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Whole Foods Gets Restraining Order on Animal Rights Activists to Stop Protests at Berkeley Store

by DxE
Citing Investigations of Animal Cruelty, Activists Plan to Escalate Demonstrations Despite Court Ruling
[Wayne Hsiung talks to a sheriff’s deputy at a demonstration at a Petaluma Whole Foods supplier in May.]

September 21, 2018, Berkeley, CA — Former Northwestern law professor Wayne Hsiung and the animal rights network Direct Action Everywhere (DxE) that he co-founded, along with dozens of unnamed individuals and affiliates, are forbidden from stepping onto Whole Foods property at its 3000 Telegraph Avenue location in Berkeley, California. So says the Alameda County Superior Court, which granted a restraining order requested by Whole Foods Market California Inc. seeking to stop protests against the company

Beginning in 2014, Hsiung and DxE have undertaken multiple undercover investigations of Whole Foods suppliers, exposing what they call criminal animal cruelty at farms that include Diestel Turkey Ranch, Pitman Family Farms (Mary’s Free Range Chicken) and Petaluma Farms. The investigations have led to thousands of complaints against Whole Foods on social media and protests across the country against both Whole Foods and its parent company, Amazon.

Earlier this year Hsiung was arrested and charged with “threatening bodily injury” after asking questions at a Colorado Whole Foods about the conditions at the company’s meat suppliers; a video of the incident posted on Facebook was viewed over 3.4 million times (and shared by the musician Moby). Hsiung says the new suit is an effort to prevent exposure of disturbing animal abuse at Whole Foods farms.

“Over the past 4 years, we’ve asked Whole Foods and Amazon to sit down and discuss our findings, which are shocking and contradictory to everything the company claims about the treatment of animals at its farms,” Hsiung said. “The companies have refused all conversations and are now resorting to lawsuits and trumped-up criminal charges.”

Hsiung says internal memos from Whole Foods that were secretly passed to DxE by insiders at the company, as well as personal correspondence with Whole Foods CEO John Mackey, demonstrate the company’s intolerance to criticism. The company’s acquisition by Amazon, DxE activists say, has led to a new strategy: stopping activists through litigation. Hsiung says the internal memos show the company’s efforts to characterize peaceful protests as violent. He is currently facing prosecution in three separate matters relating to investigations of Amazon or Whole Foods suppliers.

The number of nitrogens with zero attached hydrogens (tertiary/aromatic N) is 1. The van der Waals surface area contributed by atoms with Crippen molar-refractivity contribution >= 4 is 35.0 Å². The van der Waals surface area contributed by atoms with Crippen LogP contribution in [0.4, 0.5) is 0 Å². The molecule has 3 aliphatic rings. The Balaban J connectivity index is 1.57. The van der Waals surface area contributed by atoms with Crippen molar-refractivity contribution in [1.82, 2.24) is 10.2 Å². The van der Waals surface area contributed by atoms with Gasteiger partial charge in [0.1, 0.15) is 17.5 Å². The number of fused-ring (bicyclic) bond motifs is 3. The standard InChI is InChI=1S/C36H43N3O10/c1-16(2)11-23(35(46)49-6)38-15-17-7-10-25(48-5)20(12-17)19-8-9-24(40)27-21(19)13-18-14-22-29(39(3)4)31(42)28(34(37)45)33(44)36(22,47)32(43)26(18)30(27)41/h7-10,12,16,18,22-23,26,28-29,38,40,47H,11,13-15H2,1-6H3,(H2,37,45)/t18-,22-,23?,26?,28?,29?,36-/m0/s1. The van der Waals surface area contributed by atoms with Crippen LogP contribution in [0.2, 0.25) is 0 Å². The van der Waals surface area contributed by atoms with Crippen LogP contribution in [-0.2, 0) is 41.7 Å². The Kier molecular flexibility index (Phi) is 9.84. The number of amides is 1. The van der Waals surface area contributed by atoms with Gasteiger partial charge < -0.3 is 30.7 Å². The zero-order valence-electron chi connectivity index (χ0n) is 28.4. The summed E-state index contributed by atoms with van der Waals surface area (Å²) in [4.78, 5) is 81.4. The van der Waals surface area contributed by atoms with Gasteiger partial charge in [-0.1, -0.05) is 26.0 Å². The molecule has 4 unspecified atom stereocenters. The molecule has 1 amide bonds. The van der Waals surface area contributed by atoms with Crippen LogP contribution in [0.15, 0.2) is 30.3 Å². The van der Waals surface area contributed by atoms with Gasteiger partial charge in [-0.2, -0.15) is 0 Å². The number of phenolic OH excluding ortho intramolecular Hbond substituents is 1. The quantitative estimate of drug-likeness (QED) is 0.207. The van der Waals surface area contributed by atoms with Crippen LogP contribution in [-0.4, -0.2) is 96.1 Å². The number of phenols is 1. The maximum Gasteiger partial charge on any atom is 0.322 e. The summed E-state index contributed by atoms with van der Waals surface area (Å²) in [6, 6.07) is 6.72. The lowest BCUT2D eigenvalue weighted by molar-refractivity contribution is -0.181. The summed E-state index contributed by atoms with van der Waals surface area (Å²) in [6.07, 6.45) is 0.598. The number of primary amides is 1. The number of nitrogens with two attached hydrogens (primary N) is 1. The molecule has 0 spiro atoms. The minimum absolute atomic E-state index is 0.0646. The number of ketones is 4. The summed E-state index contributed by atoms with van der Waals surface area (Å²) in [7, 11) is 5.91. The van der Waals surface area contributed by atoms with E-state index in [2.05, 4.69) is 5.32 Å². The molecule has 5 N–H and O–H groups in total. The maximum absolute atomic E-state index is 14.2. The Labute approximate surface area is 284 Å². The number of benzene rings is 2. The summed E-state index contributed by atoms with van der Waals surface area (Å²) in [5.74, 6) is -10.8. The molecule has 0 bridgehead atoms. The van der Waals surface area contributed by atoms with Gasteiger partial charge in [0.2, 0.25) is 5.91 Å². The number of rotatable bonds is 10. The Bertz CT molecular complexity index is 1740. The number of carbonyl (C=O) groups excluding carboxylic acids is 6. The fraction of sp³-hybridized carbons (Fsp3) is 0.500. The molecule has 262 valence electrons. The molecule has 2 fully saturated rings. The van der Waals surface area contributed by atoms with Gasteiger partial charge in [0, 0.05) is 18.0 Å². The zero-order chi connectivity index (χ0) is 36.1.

Despite the growing number of charges, Hsiung and DxE are determined to continue taking nonviolent direct action to demand transparency from Whole Foods and Amazon and expose their lies to the public about how the animals at their suppliers farms are raised.

“This is part of a disturbing pattern of corporations using the legal process to stifle dissent,” attorney Sonya Z. Mehta of civil rights firm Siegel, Yee & Brunner said. “Whistleblowers should be heard, not targeted.”

Hsiung says that Compassionate Bay, a Bay Area-based organization devoted to animal rights, consumer rights, and environmental protection, has recently proposed “Right To Know” legislation to address these issues and to counter efforts by corporations to shroud the production of meat in secrecy. In the past two weeks the proposed legislation has been endorsed by multiple candidates in San Francisco and Berkeley, including San Francisco Board of Supervisors candidate Matt Haney and Berkeley City Council candidates Mary Kay Lacey and Igor Tregub, along with current Berkeley City Council member Kate Harrison.

Compassionate Bay says this first-of-its-kind legislation would require that major retailers disclose to customers whether the meat they sell comes from factory farms. “The public has the right to know where their meat comes from,” Compassionate Bay co-founder Priya Sawhney said. “The future of our planet is at stake, and we can’t make informed decisions for our families without transparency.”


The investigatory work of Direct Action Everywhere (DxE) has been featured in the New York Times, the Washington Post, a viral Glenn Greenwald exposé, and hundreds more.
Whole Foods Market
3000 Telegraph Avenue at Ashby
§Whole Foods Summons and Complaint
by DxE
Filed in Alameda County Superior Court. Temporary restraining order granted on Friday September 21, 2018.
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